The Amherstburg Freedom Museum

An Often-Overlooked Part of
Our Local History Comes Alive

Story by Karen Tinsley
Photography Courtesy Amherstburg Freedom Museum

Created in the early 19th century by a group of Pennsylvania abolitionists (people committed to abolishing slavery), the Underground Railroad was not an actual railroad. It had many conductors, but it did not run on railway tracks and it wasn’t a train. It was a complex, clandestine network of people and safe houses that helped enslaved persons on southern United States plantations reach freedom in northern states. 

Then in 1850 a law was passed that made it easier for enslavers to claim their “property” after escaping; the Underground Railroad had to shift gears and start moving people to Canada. 

Melvin “Mac” Simpson (1916-1966) founded the Museum with wife Betty.

An estimated 30,000 to 40,000 Freedom Seekers entered Canada during the last decades of enslavement in the United States. Newcomers migrated to various parts of Amherstburg, Windsor, Buxton, Chatham, London, Niagara Falls, Owen Sound, Hamilton, Brantford, Oakville and Toronto. They also fled to New Brunswick, Nova Scotia and Quebec. 

After crossing the Detroit River to Amherstburg (one of the river’s narrowest crossing points), these individuals were—perhaps for the first time—recognized and respected as human beings. 

The Underground Railroad is an important part of Essex County history; The Amherstburg Freedom Museum offers visitors an authentic reflection of what life was like during these times. 

Nestled on a quiet downtown residential street, the Museum shines the spotlight on personal narratives of the people who built the Underground Railroad and the pivotal role Amherstburg played in Black history. 

Formerly known as the North American Black Historical Museum, this community-based non-profit was founded in 1975 by Betty and Melvin “Mac” Simpson. In 2015, it was renamed The Amherstburg Freedom Museum to emphasize its connection to Freedom Seekers.

Included in the Museum complex are the Nazrey African Methodist Episcopal Church (a treasured National Historic Site and a Canadian Terminus on the Underground Railroad) and the Taylor Log Cabin (home of formerly enslaved George Taylor and his family). 

The Nazrey Church and exhibit building.

Built in 1848 by hand, many felt their first true taste of freedom within the walls of Nazrey Church.  

Named after Bishop Willis Nazrey (an Underground Railroad hero who started the British Methodist Episcopal Church in Canada to serve Freedom Seekers), the evocative stone church also functioned as an interim shelter, school and community centre.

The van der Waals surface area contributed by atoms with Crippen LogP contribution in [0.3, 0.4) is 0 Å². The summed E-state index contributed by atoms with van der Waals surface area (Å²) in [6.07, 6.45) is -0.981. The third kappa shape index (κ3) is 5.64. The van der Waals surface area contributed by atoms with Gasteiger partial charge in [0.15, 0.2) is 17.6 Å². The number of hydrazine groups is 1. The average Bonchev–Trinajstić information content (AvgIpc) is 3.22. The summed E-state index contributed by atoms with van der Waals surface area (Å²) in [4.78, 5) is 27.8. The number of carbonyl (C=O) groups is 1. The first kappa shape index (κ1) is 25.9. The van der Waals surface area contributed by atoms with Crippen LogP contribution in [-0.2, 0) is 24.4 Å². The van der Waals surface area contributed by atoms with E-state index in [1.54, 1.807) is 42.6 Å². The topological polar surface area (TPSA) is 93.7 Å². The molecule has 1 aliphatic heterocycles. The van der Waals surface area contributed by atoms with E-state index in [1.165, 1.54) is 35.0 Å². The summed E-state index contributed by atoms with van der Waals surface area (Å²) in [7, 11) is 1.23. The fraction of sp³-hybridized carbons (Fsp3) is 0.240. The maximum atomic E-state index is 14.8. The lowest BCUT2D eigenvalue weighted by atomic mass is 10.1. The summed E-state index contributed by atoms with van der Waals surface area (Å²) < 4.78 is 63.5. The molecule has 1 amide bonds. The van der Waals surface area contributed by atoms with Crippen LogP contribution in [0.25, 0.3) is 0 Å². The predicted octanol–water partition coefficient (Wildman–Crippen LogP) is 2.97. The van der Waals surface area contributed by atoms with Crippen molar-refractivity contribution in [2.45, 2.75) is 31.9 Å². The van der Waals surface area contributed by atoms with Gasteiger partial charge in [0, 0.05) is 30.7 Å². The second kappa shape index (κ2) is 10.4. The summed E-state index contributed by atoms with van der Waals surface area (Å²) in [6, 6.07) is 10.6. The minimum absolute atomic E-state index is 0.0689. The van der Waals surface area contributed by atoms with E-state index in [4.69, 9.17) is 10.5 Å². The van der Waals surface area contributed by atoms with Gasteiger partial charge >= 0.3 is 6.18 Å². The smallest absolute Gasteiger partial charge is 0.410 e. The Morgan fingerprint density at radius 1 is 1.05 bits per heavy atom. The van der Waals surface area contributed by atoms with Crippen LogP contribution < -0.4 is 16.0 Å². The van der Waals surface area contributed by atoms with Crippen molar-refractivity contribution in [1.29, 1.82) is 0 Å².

The Taylor Log Cabin is fully furnished with genuine heirlooms, including a wooden birthing chair, spinning wheel and iron plough. George Taylor (who escaped slavery in Kentucky) lived in the cabin with his family around 1880. 

The Permanent Gallery houses artifacts depicting the journey to freedom and the legacy of those who built their lives in this region.

The Gift Shop is stocked with reasonably priced books, themed clothing, vibrant note cards and other quality mementos.  

Museum cultural events include Ribs & Ragtime, Emancipation Celebrations, Black History Month programming and Christmas at the Museum. 

Presentations on African Canadian history and the Underground Railroad are offered to groups, schools, clubs, societies, retirement homes and other non-profit community organizations.

The main exhibit room.

The Freedom Achievers Mentorship Program recruits mentors from fields including First Responders, S.T.E.M., the Arts, Education, Law, Medicine, Business and Finance who provide active engagement and insight into career options for mentees; the “Achieving Freedom in the 21st Century” speaker series welcomes diverse high-profile community builders to discuss the challenges they’ve faced and how they’ve created positive change.

Staff-conducted and self-conducted research and genealogy are offered at the Museum. Its website and social media channels are chock full of resources and information on local history.

Black History displays created by the Museum are exhibited in libraries, schools, universities and hospitals, such as the Black History Month display at the Ouellette and MET Campus hospitals showcasing Black doctors, nurses and health professionals.

Visitors are encouraged to book tours in advance. 

For more information all 519-736-5433 or visit

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